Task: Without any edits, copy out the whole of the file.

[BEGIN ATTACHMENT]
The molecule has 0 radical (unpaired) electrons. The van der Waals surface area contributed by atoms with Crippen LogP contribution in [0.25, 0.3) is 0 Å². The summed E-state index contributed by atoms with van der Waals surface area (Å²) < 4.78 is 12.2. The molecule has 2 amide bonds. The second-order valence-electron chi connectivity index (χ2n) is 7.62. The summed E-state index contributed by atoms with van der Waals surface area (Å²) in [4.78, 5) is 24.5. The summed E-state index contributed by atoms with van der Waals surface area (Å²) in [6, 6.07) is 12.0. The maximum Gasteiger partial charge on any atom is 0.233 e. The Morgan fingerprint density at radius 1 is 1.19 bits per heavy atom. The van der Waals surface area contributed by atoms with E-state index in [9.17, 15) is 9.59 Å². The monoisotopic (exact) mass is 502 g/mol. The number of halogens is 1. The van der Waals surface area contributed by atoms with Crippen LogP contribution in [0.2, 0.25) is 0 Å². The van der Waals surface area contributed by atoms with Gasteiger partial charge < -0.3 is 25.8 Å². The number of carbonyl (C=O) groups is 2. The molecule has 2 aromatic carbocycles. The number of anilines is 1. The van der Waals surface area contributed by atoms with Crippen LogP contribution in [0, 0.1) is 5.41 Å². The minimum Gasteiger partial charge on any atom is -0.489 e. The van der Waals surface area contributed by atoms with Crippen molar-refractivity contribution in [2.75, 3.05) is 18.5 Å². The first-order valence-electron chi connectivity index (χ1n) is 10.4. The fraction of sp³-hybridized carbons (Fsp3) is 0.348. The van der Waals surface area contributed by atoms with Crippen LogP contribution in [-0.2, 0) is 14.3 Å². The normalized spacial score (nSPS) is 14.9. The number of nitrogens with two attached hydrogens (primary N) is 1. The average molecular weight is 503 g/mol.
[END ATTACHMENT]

The molecule has 0 radical (unpaired) electrons. The van der Waals surface area contributed by atoms with Crippen LogP contribution in [0.25, 0.3) is 0 Å². The summed E-state index contributed by atoms with van der Waals surface area (Å²) < 4.78 is 12.2. The molecule has 2 amide bonds. The second-order valence-electron chi connectivity index (χ2n) is 7.62. The summed E-state index contributed by atoms with van der Waals surface area (Å²) in [4.78, 5) is 24.5. The summed E-state index contributed by atoms with van der Waals surface area (Å²) in [6, 6.07) is 12.0. The maximum Gasteiger partial charge on any atom is 0.233 e. The Morgan fingerprint density at radius 1 is 1.19 bits per heavy atom. The van der Waals surface area contributed by atoms with E-state index in [9.17, 15) is 9.59 Å². The monoisotopic (exact) mass is 502 g/mol. The number of halogens is 1. The van der Waals surface area contributed by atoms with Crippen LogP contribution in [0.2, 0.25) is 0 Å². The van der Waals surface area contributed by atoms with Gasteiger partial charge < -0.3 is 25.8 Å². The number of carbonyl (C=O) groups is 2. The molecule has 2 aromatic carbocycles. The number of anilines is 1. The van der Waals surface area contributed by atoms with Crippen LogP contribution in [0, 0.1) is 5.41 Å². The minimum Gasteiger partial charge on any atom is -0.489 e. The van der Waals surface area contributed by atoms with Crippen molar-refractivity contribution in [2.75, 3.05) is 18.5 Å². The first-order valence-electron chi connectivity index (χ1n) is 10.4. The fraction of sp³-hybridized carbons (Fsp3) is 0.348. The van der Waals surface area contributed by atoms with Crippen LogP contribution in [-0.2, 0) is 14.3 Å². The normalized spacial score (nSPS) is 14.9. The number of nitrogens with two attached hydrogens (primary N) is 1. The average molecular weight is 503 g/mol.